MARRIAGE DIGEST: Howard Dean, DNC chair, reportedly says he backs 'gay marriage'
Dean's testimony, as reported in the homosexual newspaper Washington Blade, came as he defended the firing of Donald Hitchcock, who formerly was head of the DNC's Gay & Lesbian Leadership Council. Hitchcock has sued the DNC, saying he was wrongly dismissed.
During the deposition, Dean said he came to personally support "gay marriage" while "getting to know gay people" during and after his 2004 run for president, the Blade reported. The newspaper did not give the date of Dean's deposition.
"I learned more," he was quoted as saying. "I learned a lot about the gay community. And I became much more comfortable with the gay community as I got to know more about them."
Dean also said that "three-quarters of my early money" during his presidential run came from homosexual donors. As governor of Vermont Dean signed into law the nation's first civil unions bill granting homosexual couples the legal benefits of marriage.
In recent years, several high-profile Democratic leaders have walked a tightrope on the issue of "gay marriage," stating their public opposition to it but doing so in a way -- at least they hope -- that doesn't offend the homosexual community, a key Democratic voting bloc. Often that comes in the form of Democratic leaders saying they support civil unions and other laws backed by homosexual activists -- a position Democrats Barack Obama and Hillary Clinton have taken. Obama also supports repealing the federal Defense of Marriage Act, a law that gives states the option of not recognizing another state's "gay marriages."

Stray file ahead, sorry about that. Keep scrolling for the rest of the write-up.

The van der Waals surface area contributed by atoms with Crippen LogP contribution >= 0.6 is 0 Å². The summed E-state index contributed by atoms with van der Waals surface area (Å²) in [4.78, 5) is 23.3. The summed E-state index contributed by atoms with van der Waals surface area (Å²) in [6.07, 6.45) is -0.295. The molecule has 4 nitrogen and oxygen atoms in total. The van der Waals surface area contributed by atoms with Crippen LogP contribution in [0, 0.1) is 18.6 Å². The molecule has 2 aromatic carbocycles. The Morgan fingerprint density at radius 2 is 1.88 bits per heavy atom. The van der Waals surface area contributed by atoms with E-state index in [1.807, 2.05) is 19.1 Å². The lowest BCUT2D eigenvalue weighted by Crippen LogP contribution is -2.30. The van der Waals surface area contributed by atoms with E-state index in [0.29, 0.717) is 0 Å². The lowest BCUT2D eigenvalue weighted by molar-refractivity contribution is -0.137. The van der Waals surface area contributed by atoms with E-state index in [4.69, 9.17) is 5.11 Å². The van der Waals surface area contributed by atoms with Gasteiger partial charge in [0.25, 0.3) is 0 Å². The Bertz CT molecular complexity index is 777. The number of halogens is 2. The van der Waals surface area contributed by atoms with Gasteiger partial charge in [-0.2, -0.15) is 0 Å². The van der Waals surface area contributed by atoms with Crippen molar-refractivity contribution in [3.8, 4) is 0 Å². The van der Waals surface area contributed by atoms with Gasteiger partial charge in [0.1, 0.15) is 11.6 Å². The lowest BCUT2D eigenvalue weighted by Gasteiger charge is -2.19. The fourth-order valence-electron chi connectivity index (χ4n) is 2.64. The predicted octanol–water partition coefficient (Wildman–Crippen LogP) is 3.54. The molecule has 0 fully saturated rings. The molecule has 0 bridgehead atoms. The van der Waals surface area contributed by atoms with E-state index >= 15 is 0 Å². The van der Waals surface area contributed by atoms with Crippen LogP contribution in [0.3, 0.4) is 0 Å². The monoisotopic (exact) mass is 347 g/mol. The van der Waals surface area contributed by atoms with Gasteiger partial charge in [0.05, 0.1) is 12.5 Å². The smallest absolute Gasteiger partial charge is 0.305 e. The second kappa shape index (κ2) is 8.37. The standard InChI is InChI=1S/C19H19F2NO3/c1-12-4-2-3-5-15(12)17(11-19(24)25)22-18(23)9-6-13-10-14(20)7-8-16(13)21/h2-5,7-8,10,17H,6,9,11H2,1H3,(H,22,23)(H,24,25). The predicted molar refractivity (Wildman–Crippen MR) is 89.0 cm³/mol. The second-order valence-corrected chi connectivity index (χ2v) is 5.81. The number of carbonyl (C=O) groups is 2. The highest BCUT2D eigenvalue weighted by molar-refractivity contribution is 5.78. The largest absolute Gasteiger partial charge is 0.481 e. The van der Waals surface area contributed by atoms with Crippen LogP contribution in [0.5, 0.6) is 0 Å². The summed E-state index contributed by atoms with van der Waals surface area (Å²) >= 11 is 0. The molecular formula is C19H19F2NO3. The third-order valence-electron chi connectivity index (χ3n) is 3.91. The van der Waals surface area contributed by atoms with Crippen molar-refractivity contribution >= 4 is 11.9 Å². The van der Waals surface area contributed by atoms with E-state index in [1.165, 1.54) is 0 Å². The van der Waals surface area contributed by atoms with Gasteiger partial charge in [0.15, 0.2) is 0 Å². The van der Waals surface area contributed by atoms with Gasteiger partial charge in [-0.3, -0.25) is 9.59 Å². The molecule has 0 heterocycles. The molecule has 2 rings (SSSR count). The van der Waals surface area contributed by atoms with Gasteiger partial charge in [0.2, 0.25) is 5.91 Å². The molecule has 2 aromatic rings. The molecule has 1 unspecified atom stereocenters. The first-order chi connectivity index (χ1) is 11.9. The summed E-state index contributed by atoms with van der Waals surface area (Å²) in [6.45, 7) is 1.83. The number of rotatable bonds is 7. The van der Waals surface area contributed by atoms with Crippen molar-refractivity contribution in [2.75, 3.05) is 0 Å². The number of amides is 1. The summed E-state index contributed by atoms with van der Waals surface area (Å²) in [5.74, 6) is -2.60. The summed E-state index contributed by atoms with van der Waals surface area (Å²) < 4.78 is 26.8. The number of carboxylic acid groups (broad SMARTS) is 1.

Increasing numbers of Democratic leaders are taking that last step -- backing "gay marriage" -- that homosexual groups want them to take. Former Vice President Al Gore in January released an Internet video stating his support for marriage between homosexuals. House Speaker Nancy Pelosi and U.S. Sens. Ted Kennedy of Massachusetts and Russ Feingold of Wisconsin also back "gay marriage."
The Democratic governors of Massachusetts and New York support "gay marriage." Additionally, New Jersey Gov. Jon Corzine, a Democrat, has stated he would sign a bill legalizing "gay marriage" in his state -- as long as the bill comes to his desk after the November elections.
"He will sign a bill, but doesn't want to make it a presidential election year issue," Corzine spokeswoman Lilo Stainton said, according to the Associated Press.
'GAY MARRIAGE' IN VERMONT? -- A Vermont legislative commission given the task of getting state citizens' views on the issue of "gay marriage" likely will issue its report -- which could come with a recommendation -- the week of April 15, the committee's chairman told the Rutland Herald newspaper.
Pro-family groups criticized the committee because nearly every member -- if not literally ever member -- supports "gay marriage" legalization. The commission traveled the state, holding public forums to ask citizens their views on the subject.
MARRIAGE AMENDMENT IN PA. -- The Pennsylvania Senate Judiciary Committee passed a constitutional amendment March 18 that would ban both "gay marriage" and same-sex civil unions. The proposal, which passed 10-4, must pass both the full Senate and House in two consecutive sessions and then be approved by voters before becoming part of the constitution. The earliest voters would consider it is 2009, the AP said.
Michael Foust is an assistant editor of Baptist Press.